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From Anne Kathrine Petter√łe <>
Subject Re: Turtles all the way down (or how I learned to love math in computing)
Date Mon, 10 Aug 2009 21:09:22 GMT

Sorry for the late and short reply. You have already said most of what  
I wanted to say by now :)
I think we should definitely go for it.

I am still wondering if we should still keep the "old" ESME too?
Or will it be an either or situation?

And regarding this:
" I could conceivably refocus on G2 (but I do want to know more  
details) and let the UI masters work their magic."
-- at the moment we don't have any UI masters on the team, which is  
turning into a *serious* problem.
Anyone know a UI developer with free time on his hands?


On 5. aug.. 2009, at 17.27, David Pollak wrote:

> On Wed, Aug 5, 2009 at 7:57 AM, Vassil Dichev <>  
> wrote:
>>> Darren,
>>> I fully agree with you.  I have no plans to make ESME harder to  
>>> use.  At
>> its
>>> core, it's a micro-messaging system.  On the other hand, I do want  
>>> to
>> make
>>> it easier for people who are not Scala developers with access to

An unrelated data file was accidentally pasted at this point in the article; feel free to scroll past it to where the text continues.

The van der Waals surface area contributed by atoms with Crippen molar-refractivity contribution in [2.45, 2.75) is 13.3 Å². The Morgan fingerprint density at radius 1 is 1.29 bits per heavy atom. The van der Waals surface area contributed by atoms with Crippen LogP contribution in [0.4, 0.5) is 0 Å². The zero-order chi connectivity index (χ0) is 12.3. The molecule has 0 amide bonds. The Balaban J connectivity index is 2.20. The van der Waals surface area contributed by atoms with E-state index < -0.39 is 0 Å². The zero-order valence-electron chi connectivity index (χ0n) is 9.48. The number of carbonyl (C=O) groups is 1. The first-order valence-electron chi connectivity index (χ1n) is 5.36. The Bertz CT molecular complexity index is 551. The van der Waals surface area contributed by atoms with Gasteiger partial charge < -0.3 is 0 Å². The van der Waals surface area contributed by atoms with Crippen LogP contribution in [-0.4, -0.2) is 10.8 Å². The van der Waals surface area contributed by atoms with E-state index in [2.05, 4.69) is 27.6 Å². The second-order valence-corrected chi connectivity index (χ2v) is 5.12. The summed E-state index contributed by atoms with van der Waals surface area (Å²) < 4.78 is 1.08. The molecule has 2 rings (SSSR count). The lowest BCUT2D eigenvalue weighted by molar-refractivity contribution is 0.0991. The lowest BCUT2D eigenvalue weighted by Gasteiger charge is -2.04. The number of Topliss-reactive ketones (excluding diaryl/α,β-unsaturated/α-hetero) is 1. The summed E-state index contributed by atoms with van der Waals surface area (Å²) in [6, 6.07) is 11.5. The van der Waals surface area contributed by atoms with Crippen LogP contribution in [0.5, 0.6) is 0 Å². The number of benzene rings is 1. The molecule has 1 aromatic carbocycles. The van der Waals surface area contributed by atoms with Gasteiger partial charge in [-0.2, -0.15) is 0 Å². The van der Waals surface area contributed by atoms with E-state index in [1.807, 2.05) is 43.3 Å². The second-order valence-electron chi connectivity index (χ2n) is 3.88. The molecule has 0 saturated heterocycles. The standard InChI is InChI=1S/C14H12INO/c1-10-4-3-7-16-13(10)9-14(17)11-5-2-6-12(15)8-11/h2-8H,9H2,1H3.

>>> the ESME
>>> source code to build applications on top of ESME.  I view this  
>>> class of
>> user
>>> as similar to "Excel power users."  But Excel power users often
>> distribute
>>> spreadsheets to their co-workers that allow the non-power-users to  
>>> get
>>> something new done.
>> If it's too complicated, there could be a plugin/version "extra
>> actions" the way there are separate formula packages for Excel.
> Yeah... there has to be layered template libraries available to the  
> power
> users.  This is part of the business model that I'm thinking about...
> basically... an eco-system (marketplace, app store) for composable  
> elements.
>> For complex tasks like this, tooling matters. It should be easy to
>> compose/debug.
> Yes.  I've been thinking about "play this range of updates" or  
> "single-step
> this range of updates" so you can see what would happen if you applied
> certain transformations/accumulations.
>> ESME has some similarities to Yahoo!Pipes- both reroute
>> and transform pieces of text, but in a different context. However,
>> Yahoo!Pipes makes it easy to assemble components graphically like  
>> Lego
>> pieces, thereby ensuring that inappropriate pieces don't fit  
>> together.
> Yep.  Yahoo! Pipes is a great visual builder... but it also feels very
> "push" rather than "reach into the ether and find what I'm looking  
> for."
>> Vassil
> -- 
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